Indiana News

New feature at Indianapolis International Airport energizes passengers and phones

INDIANAPOLIS (WISH) — The Indianapolis International Airport is once again leading the way with a travel trend. The Airports Council International has named Indy’s airport the best in North American five years in a row and leaders hope that cycle continues with this new addition.

It is a human-powered charging station. It first appeared at the airport on concourse B about two months ago and has since become a popular spot for active travelers and social media junkies.

The three-seated unit gives you a chance to get your heart rate up and charge your phone at the same time. You must pedal for the outlet to work.

Studies show that 30 minutes of gentle cycling a day not only helps improve cardiovascular health, but it has also been shown to improve your mental sharpness.

“I love to work out, so I was really fascinated by the fact that you could peddle while charging your phone,” Jessica Hawkins said. She is about six months pregnant and is traveling between Atlanta and Indianapolis.

“With me being pregnant, sitting on the plane makes my back hurt and I’m sitting, so I try to get as much exercise as I can,” Hawkins said.

The kiosks are made by a company called WeWatt, which is based in Belgium that is the most common place in the world to find them in airports, train stations, and businesses. Only two airports in the United States other than IND have the human-powered charging stations, they are Flagstaff Pulliam Airport in Arizona and Longbeach Airport in California.

The airport authority here says it has been so popular that they hope to get several more units to place in other parts of the airport. At last check, the kiosks cost more than $13,000.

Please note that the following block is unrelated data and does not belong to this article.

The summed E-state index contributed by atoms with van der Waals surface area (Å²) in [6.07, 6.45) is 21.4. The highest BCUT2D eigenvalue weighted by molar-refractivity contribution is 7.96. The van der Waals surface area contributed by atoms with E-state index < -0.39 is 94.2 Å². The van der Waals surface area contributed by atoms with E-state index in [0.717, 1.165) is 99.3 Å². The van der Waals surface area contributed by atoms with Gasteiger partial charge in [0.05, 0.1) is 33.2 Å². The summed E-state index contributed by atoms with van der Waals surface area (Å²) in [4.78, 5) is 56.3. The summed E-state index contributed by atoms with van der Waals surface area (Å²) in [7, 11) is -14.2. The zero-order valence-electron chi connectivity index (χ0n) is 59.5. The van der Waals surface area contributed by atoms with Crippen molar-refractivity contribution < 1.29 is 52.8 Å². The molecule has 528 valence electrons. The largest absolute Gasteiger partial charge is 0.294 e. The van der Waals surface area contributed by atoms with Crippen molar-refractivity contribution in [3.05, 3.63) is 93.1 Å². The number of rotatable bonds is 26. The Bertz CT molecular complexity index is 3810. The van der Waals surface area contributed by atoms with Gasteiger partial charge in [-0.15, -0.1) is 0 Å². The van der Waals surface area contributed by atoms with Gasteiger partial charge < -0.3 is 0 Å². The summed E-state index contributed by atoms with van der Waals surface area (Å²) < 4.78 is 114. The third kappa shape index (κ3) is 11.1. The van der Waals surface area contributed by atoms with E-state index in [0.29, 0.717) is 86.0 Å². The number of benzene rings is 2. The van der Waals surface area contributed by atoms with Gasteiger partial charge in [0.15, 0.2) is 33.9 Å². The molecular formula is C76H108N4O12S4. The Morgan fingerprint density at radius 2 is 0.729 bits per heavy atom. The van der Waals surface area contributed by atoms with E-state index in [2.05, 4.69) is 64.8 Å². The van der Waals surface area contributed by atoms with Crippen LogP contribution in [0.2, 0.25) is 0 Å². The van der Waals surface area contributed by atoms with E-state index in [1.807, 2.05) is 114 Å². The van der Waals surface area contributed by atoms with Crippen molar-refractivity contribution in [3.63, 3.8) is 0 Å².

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Hoosier cities ranked among ‘Hardest Working’

INDIANAPOLIS (Inside INdiana Business) — Two Indiana cities are among the top 116 metropolitan areas across the country identified as “2020’s Hardest Working Cities in America,” according to a new study from WalletHub.

The personal finance website places Indianapolis at No. 47 and Fort Wayne at No. 72.

The ranking is based on 11 key metrics. The data set ranges from employment rate to average weekly work hours to share of workers with multiple jobs. WalletHub says the average U.S. worker puts in 1,786 hours per year, which is much higher than many other industrialized countries.

For instance, U.S. workers put in 403 more hours each year than German workers. For an average 40-hour workweek, that’s ten weeks of additional time “on the clock.”

But WalletHub says working more hours does not necessarily translate into higher productivity.

“In fact, empirical research shows that as the number of working hours increases, employee productivity starts to decline,” said Stephanie Andel, an assistant professor in the IUPUI Department of Psychology.

Andel is one of five experts asked by WalletHub to weigh-in on the workload.

“We simply are not wired to be working constantly, and we lose valuable mental resources as the workday goes on,” explains Andel. “This reduces our ability to maintain our work engagement over long periods, and in turn, creates diminishing returns when it comes to employee output and productivity.”

The list also included data on average commute time and the number of workers leaving vacation time unused.

“Overworked employees also struggle to balance their work and non-work roles (such as family demands), which further impacts their stress and health levels,” Andel said. “These problematic outcomes can also be felt by the organization’s bottom line in the form of increasing health insurance costs, employee absenteeism and turnover.”

WalletHub says the hardest working U.S. city is Anchorage, Alaska.

Click here to view the entire list.

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